Thelonious II, E381 hull 513 (1984) Universal 5432
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  5. #5
    Principal Partner Tom Metzger's Avatar
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    Quote Originally Posted by Roger Janeway View Post
    I am only 10 miles inland, but the palm trees in Midcity LA are not reliable indicators of ocean conditions.
    Only ten miles? Hop on your bike and go (I assume that's the fastest way Midcity LA). BTW, it's warm, so who gives a sh*t if there is wind? As one great man once wrote, maybe more than once, "The difference between a sailboat and a power boat? On a powerboat you rush to get somewhere. On a sailboat, you're already there."

    This from the perception of someone who boats in the frozen northeast.
    Tom Metzger
    E-34 Xanthus

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    Quote Originally Posted by Tom Metzger View Post
    . . . On a sailboat, you're already there."
    I like that sentiment but when there's no wind I don't want to be there.

    I grew up trying to catch extremely light bursts of wind on very flat water -- Long Island Sound, Cape Cod, Penobscot Bay -- and that can be fun, but it's less fun when there's an ocean swell slatting your boat around.

    But I am certainly not complaining about having to choose on a winter day in Los Angeles between sailing and skiing.

    We have a well-deserved bad reputation for traffic, but mid-day it's 20 minutes to the Marina by car, and 40 by bike. Returning home in afternoon traffic, it's 40 minutes by either method, but one method is a lot warmer.
    Roger Janeway - "Nora J" - 1986 E26-2 hull #257 - Westerbeke 10 Two - Marina del Rey, CA

  7. #7
    Advanced Beginner bgary's Avatar
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    Quote Originally Posted by Roger Janeway View Post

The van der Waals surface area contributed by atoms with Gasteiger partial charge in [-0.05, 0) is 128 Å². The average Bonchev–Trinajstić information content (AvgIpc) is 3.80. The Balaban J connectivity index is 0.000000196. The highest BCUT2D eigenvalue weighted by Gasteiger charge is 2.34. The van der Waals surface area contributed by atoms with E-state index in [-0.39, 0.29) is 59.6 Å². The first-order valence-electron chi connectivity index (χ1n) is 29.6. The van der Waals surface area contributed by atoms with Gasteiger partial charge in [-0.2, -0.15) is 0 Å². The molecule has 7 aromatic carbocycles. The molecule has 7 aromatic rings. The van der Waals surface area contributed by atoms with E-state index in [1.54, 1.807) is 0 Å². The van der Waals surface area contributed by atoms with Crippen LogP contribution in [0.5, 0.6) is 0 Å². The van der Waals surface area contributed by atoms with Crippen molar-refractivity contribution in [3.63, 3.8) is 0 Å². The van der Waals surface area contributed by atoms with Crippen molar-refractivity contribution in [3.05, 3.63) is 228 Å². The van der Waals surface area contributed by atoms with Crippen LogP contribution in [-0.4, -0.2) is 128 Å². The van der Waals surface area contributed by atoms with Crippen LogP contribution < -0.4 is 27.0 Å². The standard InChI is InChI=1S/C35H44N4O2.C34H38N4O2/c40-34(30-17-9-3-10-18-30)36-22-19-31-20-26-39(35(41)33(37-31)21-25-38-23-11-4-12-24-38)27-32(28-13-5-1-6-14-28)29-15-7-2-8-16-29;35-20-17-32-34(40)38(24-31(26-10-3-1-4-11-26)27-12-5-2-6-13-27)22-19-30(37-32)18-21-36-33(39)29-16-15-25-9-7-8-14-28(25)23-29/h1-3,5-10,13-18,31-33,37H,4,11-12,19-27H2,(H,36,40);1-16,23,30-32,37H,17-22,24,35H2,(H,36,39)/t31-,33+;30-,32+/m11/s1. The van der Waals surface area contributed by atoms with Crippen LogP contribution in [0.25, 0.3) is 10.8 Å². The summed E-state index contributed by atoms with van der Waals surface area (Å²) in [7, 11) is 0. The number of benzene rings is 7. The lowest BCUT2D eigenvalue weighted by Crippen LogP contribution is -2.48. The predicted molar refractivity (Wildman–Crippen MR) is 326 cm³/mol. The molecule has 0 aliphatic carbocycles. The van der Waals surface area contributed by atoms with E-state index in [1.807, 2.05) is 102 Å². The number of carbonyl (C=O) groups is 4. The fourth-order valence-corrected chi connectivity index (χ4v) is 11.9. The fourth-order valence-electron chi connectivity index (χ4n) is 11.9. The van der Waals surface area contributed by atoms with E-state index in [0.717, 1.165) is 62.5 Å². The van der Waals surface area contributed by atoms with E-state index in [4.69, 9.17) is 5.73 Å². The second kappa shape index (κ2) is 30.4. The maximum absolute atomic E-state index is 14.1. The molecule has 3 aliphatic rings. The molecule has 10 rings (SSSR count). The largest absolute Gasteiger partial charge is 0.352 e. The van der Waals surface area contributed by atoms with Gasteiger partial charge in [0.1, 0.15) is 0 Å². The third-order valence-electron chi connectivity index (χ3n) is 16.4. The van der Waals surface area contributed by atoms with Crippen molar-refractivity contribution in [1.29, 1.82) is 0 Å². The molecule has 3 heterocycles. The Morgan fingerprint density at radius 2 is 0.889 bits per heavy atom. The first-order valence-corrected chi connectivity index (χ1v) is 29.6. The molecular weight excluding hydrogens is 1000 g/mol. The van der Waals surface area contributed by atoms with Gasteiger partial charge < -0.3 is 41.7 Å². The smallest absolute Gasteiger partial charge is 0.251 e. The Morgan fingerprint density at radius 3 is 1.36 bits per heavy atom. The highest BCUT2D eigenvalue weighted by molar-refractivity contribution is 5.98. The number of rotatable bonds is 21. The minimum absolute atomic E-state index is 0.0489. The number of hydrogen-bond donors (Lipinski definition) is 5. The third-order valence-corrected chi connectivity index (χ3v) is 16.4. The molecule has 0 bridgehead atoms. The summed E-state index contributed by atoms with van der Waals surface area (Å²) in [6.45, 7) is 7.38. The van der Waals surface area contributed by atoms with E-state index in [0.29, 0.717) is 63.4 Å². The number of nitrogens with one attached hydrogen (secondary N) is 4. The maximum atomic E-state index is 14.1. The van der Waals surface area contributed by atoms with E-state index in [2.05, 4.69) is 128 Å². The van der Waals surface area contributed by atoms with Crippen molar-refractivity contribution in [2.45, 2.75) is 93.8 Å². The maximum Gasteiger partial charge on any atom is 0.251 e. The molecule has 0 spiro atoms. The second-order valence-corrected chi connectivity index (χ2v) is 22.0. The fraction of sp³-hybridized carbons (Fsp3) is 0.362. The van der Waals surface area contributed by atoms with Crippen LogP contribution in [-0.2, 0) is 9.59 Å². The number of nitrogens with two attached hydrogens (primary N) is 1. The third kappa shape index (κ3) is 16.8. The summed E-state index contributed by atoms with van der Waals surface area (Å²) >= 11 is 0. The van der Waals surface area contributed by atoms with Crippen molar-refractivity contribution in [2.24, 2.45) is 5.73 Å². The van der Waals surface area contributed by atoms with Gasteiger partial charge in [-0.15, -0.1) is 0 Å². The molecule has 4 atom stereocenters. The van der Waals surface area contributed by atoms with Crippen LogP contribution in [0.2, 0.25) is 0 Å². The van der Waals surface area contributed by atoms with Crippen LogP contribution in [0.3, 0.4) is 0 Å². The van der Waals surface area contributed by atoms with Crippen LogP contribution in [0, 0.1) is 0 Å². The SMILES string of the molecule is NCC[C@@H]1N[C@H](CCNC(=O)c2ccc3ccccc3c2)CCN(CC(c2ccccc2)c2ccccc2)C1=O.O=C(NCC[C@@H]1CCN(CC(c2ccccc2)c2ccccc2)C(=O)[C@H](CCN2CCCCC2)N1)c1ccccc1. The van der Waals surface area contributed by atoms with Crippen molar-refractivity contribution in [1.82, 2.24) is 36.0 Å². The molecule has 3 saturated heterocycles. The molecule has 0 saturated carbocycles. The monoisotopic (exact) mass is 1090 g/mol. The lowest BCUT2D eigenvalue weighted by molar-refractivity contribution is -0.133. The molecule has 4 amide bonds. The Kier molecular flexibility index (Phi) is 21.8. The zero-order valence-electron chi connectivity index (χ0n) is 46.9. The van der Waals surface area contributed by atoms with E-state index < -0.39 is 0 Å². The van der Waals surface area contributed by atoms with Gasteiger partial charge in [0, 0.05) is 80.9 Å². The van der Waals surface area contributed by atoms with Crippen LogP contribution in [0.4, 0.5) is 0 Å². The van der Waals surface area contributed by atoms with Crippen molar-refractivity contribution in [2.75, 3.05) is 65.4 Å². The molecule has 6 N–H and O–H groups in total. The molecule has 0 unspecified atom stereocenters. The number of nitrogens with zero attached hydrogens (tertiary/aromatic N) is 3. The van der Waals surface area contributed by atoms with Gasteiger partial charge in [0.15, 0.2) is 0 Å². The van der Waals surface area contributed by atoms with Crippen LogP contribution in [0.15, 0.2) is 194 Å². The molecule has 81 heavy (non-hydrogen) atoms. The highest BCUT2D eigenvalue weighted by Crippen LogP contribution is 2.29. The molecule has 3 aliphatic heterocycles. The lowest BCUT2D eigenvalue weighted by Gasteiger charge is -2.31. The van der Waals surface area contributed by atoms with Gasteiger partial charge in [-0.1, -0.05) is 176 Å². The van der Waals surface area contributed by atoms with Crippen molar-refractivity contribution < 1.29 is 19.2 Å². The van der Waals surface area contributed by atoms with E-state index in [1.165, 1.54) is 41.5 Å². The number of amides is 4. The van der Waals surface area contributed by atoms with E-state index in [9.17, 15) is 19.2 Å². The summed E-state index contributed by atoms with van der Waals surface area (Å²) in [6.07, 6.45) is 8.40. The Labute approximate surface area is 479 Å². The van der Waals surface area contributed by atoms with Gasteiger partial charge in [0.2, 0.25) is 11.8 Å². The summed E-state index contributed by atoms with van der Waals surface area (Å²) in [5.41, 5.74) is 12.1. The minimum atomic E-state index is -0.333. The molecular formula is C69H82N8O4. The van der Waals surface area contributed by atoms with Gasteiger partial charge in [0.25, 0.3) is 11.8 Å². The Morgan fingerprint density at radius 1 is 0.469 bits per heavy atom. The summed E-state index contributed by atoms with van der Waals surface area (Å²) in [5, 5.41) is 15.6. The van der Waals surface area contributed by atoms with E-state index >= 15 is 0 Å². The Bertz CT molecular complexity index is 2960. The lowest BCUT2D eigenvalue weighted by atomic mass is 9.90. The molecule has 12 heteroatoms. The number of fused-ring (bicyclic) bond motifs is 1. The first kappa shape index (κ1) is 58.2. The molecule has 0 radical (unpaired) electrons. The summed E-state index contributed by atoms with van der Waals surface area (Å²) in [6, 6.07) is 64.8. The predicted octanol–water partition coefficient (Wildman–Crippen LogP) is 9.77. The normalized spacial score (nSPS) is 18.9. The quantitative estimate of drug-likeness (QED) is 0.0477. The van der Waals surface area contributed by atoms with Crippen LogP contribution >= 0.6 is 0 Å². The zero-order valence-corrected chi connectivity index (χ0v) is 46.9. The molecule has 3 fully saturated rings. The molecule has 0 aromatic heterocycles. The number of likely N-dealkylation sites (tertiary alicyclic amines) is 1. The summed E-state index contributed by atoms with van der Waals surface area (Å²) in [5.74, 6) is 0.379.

I have been using PredictWind, Windfinder, Windy, and SailFlow.
    I'm not in Santa Monica Bay, but.... overall, I've had good results from an app called "weathertrack". (it's available in the Apple app-store, I assume so in the android app-stores as well)

    In essence it allows you to download a grib file for an area you specify - you can select from a catalog, or define an area using an interactive map, zooming in or out as suits your need.

    When you've downloaded the grib, you can view predictions for wind, surface pressure, precipitation, cloud cover, air temp, probably some other stuff

    Here's a screen-shot of the predicted wind for tomorrow afternoon...and a second one showing a more "zoomed in" view.

    Click image for larger version. 

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    $.02
    Bruce
    "Makana" (ex-Thelonious)
    1985 Ericson 32-III #604
    Makana blog: here

  8. #8
    Moderator Christian Williams's Avatar
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    Any micro-forecast is up to the skipper. No product can offer accurate prediction of the area three square miles off the Marina breakwater. But on the whole it is the predictable 5-10 knots in winter, absent a front or Santa Ana.

    Of course, the "10 knots" may come only between 3:11 p.m. and 4:39 p.m.

    You sort of have to be there, as bad jokes say.
    Last edited by Christian Williams; 01-09-2019 at 09:29 AM.
    Thelonious II, E381 hull 513 (1984) Universal 5432